05/05/2021 | Press release | Distributed by Public on 05/05/2021 09:57
The World Customs Organization (WCO) organized an online Regional Workshop on Free Zones for the Asia Pacific region from 26 to 28 April 2021, in close cooperation with the WCO Asia Pacific Regional Office for Capacity Building (ROCB/AP). 62 participants from 19 Member administrations gathered and actively joined the dialogue to explore the ways for a sustainable development of free zones with enhanced Customs involvement.
This was the first regional workshop in a series of regional events aimed at discussing the harmonized and efficient implementation of the WCO Practical Guidance on Free Zones (FZ Guidance) that was endorsed by 2020 December Council.
'Preventing illegal trade in free zones contributes to improving the business environment and competitiveness of free zones in meeting the United Nations' Sustainable Development Goals', said the Director of Compliance and Facilitation, Mr. Pranab Kumar Das, in his opening remarks. Opening remarks were also offered by the Head of the ROCB/AP, Mr. Norikazu Kuramoto, who highlighted the importance of capacity building for an effective implementation of WCO FZ Guidance in the AP region.
Experts from Customs administrations, free zone authorities, the private sector and international organization delivered insightful presentations during the three-day workshop. A representative from the Organisation for Economic Co-operation and Development (OECD) highlighted the strong complementarities between the OECD Free Zone Recommendations and the WCO FZ Guidance. He stressed that the OECD and the WCO could jointly leverage them to provide Members and the private sector with efficient guidance to counter illicit trade.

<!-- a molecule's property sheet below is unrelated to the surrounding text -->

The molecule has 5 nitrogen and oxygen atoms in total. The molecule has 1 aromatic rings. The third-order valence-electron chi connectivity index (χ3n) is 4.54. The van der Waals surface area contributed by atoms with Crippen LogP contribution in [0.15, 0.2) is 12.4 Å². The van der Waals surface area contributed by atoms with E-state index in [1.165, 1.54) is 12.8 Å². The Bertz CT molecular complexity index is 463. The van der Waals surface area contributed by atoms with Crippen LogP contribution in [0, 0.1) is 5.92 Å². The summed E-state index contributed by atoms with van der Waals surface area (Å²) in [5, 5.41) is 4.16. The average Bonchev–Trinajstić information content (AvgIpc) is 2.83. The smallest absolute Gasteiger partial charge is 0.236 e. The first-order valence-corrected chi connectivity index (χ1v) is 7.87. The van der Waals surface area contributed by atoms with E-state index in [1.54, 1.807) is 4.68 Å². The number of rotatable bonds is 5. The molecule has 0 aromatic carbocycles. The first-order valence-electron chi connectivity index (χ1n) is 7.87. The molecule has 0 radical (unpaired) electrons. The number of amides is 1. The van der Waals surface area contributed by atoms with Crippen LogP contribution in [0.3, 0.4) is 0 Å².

This workshop covered the key elements identified by the WCO Free Zone Guidance for adequate Customs procedures in FZs. These include Customs involvement in FZs, effective Customs control including onsite check and Customs audit, IPR protection, origin determination of goods produced in FZs, use of data and technologies, multidisciplinary and international cooperation and expanding the concept of Authorized Economic Operator in FZs.
Through in-depth discussions on these topics participants recognized the impact of the extraterritoriality of FZs and the significance of Customs involvement in the development and operation of free zones for the competitiveness and sustainability of free zones. They also recognized that the sharing and use of data and advanced technologies as well as enhanced cooperation are a prerequisite for improving safety and security of FZs.
'Now is the time when Customs needs to take ownership for Customs involvement in free zones', said Mr. Brendan O'Hearn, Deputy Director of Procedures and Facilitation, in his closing remarks. He closed by expressing his deisire that this workshop would trigger further discussions within all administrations on what Customs can do to obtain a safe, secure and competitive business environment in free zones.